tobacco

There is probably no safe level of smoking. Cigarettes are considered Category One (highest level) carcinogens by the WHO. Nitrosamines have been universally condemned as one of the key carcinogens in cigarette smoke (see also here). Pancreatic cancer and acute myeloid leukemia have been linked to smoking.

The odds of a pack a day smoker getting lung cancer after 20 years is 13 times that of nonsmokers (see also here). But despite higher rates of smoking, Asians have relatively low lung cancer rates, possibly due to higher levels of green tea consumption. Also, in terms of lung cancer, smoking just a single joint of marijuana may be as bad as smoking an entire pack of cigarettes.

Benzene, acrylamide, and aluminum are also found in cigarette smoke. And people who smoke double their risk of dying from heart disease (see also here). Smoking may also speed up aging by eating away at our telomeres (the caps on our DNA), which have been thought of as our “life fuses.” Interestingly enough, though, inadequate fruit and vegetable consumption is responsible for almost as many deaths every year as smoking, according to the World Health Organization.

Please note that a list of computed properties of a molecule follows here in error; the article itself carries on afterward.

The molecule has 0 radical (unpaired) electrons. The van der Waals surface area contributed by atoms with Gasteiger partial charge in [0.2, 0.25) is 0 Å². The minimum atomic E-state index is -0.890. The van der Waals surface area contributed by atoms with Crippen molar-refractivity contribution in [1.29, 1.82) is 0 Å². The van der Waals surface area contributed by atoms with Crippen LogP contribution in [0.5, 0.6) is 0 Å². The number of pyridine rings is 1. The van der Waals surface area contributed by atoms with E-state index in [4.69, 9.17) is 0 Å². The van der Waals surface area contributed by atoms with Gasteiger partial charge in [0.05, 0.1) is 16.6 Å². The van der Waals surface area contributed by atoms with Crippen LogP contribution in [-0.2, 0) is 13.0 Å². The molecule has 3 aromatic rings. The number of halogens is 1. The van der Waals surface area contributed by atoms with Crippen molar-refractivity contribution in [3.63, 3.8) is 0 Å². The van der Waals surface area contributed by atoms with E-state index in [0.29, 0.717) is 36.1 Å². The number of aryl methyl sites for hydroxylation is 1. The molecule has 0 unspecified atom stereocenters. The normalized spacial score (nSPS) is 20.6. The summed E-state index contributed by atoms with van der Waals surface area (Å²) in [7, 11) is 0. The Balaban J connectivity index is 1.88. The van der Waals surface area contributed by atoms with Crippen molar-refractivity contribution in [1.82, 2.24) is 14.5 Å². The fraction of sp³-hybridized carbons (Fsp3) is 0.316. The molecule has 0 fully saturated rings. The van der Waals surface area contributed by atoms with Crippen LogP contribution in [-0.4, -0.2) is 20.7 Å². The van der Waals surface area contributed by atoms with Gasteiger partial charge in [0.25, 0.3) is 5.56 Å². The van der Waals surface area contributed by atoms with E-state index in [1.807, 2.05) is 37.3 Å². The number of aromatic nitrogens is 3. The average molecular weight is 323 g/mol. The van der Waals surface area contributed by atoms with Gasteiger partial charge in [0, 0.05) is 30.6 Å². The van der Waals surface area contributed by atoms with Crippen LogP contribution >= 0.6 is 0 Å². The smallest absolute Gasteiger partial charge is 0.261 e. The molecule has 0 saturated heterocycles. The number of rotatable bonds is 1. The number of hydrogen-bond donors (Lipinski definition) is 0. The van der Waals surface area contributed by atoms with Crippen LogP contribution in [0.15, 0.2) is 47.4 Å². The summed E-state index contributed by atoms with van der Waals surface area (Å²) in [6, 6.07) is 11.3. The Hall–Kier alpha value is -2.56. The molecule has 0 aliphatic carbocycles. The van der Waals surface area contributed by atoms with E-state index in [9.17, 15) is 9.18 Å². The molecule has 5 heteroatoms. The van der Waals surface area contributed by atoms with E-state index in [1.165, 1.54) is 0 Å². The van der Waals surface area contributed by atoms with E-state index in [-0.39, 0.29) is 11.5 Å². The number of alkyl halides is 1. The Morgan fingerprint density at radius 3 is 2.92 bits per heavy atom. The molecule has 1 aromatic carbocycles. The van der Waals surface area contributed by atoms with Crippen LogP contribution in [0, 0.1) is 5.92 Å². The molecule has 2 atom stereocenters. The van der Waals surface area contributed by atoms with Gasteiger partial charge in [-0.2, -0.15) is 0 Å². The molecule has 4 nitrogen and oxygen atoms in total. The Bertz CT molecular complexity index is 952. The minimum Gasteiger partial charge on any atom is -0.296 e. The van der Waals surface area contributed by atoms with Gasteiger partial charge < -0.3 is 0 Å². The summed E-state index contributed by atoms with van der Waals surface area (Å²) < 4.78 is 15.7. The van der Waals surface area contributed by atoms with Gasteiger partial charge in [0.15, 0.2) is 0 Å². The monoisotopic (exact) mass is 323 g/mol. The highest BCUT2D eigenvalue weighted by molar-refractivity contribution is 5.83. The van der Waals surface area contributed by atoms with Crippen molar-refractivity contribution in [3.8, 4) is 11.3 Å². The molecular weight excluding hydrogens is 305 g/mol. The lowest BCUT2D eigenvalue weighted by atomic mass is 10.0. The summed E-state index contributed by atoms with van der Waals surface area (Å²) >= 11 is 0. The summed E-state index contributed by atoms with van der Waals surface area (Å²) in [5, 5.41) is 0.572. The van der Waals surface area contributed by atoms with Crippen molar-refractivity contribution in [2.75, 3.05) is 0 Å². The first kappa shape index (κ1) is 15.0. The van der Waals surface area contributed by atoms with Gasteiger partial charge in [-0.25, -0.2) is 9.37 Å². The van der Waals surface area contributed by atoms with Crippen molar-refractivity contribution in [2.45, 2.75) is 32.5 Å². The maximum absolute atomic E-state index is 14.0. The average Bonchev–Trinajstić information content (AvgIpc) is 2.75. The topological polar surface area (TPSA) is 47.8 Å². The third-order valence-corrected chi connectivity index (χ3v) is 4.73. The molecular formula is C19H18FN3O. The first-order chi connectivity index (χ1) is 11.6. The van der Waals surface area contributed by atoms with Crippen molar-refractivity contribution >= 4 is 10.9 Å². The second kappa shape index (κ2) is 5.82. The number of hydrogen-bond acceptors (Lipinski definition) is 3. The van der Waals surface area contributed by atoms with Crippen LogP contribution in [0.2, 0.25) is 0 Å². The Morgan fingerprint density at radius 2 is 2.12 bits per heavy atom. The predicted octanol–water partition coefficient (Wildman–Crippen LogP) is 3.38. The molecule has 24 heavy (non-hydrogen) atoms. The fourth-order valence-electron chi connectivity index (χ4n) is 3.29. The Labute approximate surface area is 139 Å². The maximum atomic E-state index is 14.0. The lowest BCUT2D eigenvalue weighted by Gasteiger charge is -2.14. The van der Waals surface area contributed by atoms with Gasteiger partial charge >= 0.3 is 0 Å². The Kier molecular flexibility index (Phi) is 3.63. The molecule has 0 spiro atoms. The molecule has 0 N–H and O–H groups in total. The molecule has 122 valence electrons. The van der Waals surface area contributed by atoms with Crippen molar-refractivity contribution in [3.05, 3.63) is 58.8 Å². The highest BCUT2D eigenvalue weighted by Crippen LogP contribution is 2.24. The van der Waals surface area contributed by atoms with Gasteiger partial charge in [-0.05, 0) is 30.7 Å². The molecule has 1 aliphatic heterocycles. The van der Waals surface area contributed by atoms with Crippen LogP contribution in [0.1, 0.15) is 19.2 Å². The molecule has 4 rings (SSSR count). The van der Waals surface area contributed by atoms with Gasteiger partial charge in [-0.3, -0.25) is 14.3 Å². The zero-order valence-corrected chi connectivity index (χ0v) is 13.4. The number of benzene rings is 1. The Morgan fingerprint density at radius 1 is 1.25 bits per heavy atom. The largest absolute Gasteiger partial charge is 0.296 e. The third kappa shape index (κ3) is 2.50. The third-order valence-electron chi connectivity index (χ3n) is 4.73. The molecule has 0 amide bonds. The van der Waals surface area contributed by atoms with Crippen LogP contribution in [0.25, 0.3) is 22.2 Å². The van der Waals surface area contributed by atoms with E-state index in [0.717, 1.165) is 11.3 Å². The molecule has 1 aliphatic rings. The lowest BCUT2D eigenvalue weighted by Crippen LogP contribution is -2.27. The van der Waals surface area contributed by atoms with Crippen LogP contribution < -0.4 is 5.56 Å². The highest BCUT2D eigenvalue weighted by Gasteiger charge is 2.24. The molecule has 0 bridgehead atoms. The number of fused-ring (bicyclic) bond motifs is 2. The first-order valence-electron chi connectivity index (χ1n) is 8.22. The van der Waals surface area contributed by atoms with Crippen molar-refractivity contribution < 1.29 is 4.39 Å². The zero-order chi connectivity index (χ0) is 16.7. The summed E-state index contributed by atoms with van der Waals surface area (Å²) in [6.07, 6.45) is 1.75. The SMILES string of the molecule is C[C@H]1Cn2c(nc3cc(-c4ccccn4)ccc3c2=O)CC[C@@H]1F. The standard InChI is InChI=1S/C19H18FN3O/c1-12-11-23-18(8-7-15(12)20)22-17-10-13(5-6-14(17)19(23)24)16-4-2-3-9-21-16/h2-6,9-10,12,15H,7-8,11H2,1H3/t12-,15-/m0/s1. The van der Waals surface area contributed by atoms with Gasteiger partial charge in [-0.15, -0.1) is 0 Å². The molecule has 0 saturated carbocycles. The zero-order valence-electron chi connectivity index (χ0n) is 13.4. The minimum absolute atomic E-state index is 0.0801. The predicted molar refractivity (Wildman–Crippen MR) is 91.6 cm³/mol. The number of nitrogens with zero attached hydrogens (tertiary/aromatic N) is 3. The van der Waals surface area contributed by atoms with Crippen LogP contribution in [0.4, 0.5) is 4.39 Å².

To resist regulation, the tobacco industry has been accused of funding research to downplay the risks of smoking (see also here). And in other research, failure to screen out smokers among coffee drinkers resulted in the incorrect conclusion that coffee was not healthy.

The presence of smokers in the home and meat intake appears to contribute the most to the incidence of asthma in children. Second hand smoke can put an entire household at risk. But COPD patients who eat more fruits and vegetables see slightly improved lung function over a period of years.

Topic summary contributed by Denise.
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